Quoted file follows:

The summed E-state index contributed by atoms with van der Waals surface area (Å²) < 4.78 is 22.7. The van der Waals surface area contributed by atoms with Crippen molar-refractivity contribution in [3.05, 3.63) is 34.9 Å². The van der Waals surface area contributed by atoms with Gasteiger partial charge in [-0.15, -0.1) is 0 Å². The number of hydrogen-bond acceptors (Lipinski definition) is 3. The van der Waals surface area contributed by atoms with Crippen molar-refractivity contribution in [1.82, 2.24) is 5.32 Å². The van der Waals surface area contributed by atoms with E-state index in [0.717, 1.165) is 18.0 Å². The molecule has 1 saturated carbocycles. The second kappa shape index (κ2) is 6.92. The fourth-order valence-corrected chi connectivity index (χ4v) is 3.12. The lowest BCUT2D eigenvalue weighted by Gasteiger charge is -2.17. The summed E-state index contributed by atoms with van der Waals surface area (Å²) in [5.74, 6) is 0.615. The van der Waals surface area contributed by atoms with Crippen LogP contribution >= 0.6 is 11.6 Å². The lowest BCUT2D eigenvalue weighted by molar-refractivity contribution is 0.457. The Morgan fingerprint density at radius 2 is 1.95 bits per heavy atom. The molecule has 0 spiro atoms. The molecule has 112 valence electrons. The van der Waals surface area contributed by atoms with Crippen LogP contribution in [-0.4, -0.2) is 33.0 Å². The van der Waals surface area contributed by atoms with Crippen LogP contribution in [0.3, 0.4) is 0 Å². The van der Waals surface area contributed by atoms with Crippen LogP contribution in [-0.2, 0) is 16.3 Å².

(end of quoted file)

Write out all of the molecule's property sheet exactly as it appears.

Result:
The summed E-state index contributed by atoms with van der Waals surface area (Å²) < 4.78 is 22.7. The van der Waals surface area contributed by atoms with Crippen molar-refractivity contribution in [3.05, 3.63) is 34.9 Å². The van der Waals surface area contributed by atoms with Gasteiger partial charge in [-0.15, -0.1) is 0 Å². The number of hydrogen-bond acceptors (Lipinski definition) is 3. The van der Waals surface area contributed by atoms with Crippen molar-refractivity contribution in [1.82, 2.24) is 5.32 Å². The van der Waals surface area contributed by atoms with E-state index in [0.717, 1.165) is 18.0 Å². The molecule has 1 saturated carbocycles. The second kappa shape index (κ2) is 6.92. The fourth-order valence-corrected chi connectivity index (χ4v) is 3.12. The lowest BCUT2D eigenvalue weighted by Gasteiger charge is -2.17. The summed E-state index contributed by atoms with van der Waals surface area (Å²) in [5.74, 6) is 0.615. The van der Waals surface area contributed by atoms with Crippen LogP contribution >= 0.6 is 11.6 Å². The lowest BCUT2D eigenvalue weighted by molar-refractivity contribution is 0.457. The Morgan fingerprint density at radius 2 is 1.95 bits per heavy atom. The molecule has 0 spiro atoms. The molecule has 112 valence electrons. The van der Waals surface area contributed by atoms with Crippen LogP contribution in [-0.4, -0.2) is 33.0 Å². The van der Waals surface area contributed by atoms with Crippen LogP contribution in [0.3, 0.4) is 0 Å². The van der Waals surface area contributed by atoms with Crippen LogP contribution in [-0.2, 0) is 16.3 Å².